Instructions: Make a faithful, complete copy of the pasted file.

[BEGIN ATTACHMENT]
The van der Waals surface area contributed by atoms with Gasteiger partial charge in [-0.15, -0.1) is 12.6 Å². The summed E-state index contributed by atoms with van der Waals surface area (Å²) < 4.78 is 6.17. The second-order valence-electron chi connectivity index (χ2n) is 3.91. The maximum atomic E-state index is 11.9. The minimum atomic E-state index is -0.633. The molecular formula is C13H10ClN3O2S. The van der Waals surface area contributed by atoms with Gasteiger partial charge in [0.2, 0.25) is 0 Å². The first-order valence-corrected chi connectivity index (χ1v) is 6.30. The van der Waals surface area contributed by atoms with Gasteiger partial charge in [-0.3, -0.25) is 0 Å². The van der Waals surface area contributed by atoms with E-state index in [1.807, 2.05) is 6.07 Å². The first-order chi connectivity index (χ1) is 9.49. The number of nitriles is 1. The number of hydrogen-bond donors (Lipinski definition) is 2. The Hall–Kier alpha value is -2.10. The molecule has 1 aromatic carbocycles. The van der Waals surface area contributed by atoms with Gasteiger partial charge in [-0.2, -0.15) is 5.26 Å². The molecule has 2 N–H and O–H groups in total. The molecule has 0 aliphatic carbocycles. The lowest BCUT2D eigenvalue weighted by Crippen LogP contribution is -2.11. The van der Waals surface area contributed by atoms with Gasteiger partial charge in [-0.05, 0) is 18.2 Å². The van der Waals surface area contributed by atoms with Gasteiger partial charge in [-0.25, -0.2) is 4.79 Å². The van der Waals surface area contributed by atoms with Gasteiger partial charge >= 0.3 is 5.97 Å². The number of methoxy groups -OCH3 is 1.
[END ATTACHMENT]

The van der Waals surface area contributed by atoms with Gasteiger partial charge in [-0.15, -0.1) is 12.6 Å². The summed E-state index contributed by atoms with van der Waals surface area (Å²) < 4.78 is 6.17. The second-order valence-electron chi connectivity index (χ2n) is 3.91. The maximum atomic E-state index is 11.9. The minimum atomic E-state index is -0.633. The molecular formula is C13H10ClN3O2S. The van der Waals surface area contributed by atoms with Gasteiger partial charge in [0.2, 0.25) is 0 Å². The first-order valence-corrected chi connectivity index (χ1v) is 6.30. The van der Waals surface area contributed by atoms with Gasteiger partial charge in [-0.3, -0.25) is 0 Å². The van der Waals surface area contributed by atoms with E-state index in [1.807, 2.05) is 6.07 Å². The first-order chi connectivity index (χ1) is 9.49. The number of nitriles is 1. The number of hydrogen-bond donors (Lipinski definition) is 2. The Hall–Kier alpha value is -2.10. The molecule has 1 aromatic carbocycles. The van der Waals surface area contributed by atoms with Gasteiger partial charge in [-0.2, -0.15) is 5.26 Å². The molecule has 2 N–H and O–H groups in total. The molecule has 0 aliphatic carbocycles. The lowest BCUT2D eigenvalue weighted by Crippen LogP contribution is -2.11. The van der Waals surface area contributed by atoms with Gasteiger partial charge in [-0.05, 0) is 18.2 Å². The van der Waals surface area contributed by atoms with Gasteiger partial charge in [-0.25, -0.2) is 4.79 Å². The van der Waals surface area contributed by atoms with Gasteiger partial charge >= 0.3 is 5.97 Å². The number of methoxy groups -OCH3 is 1.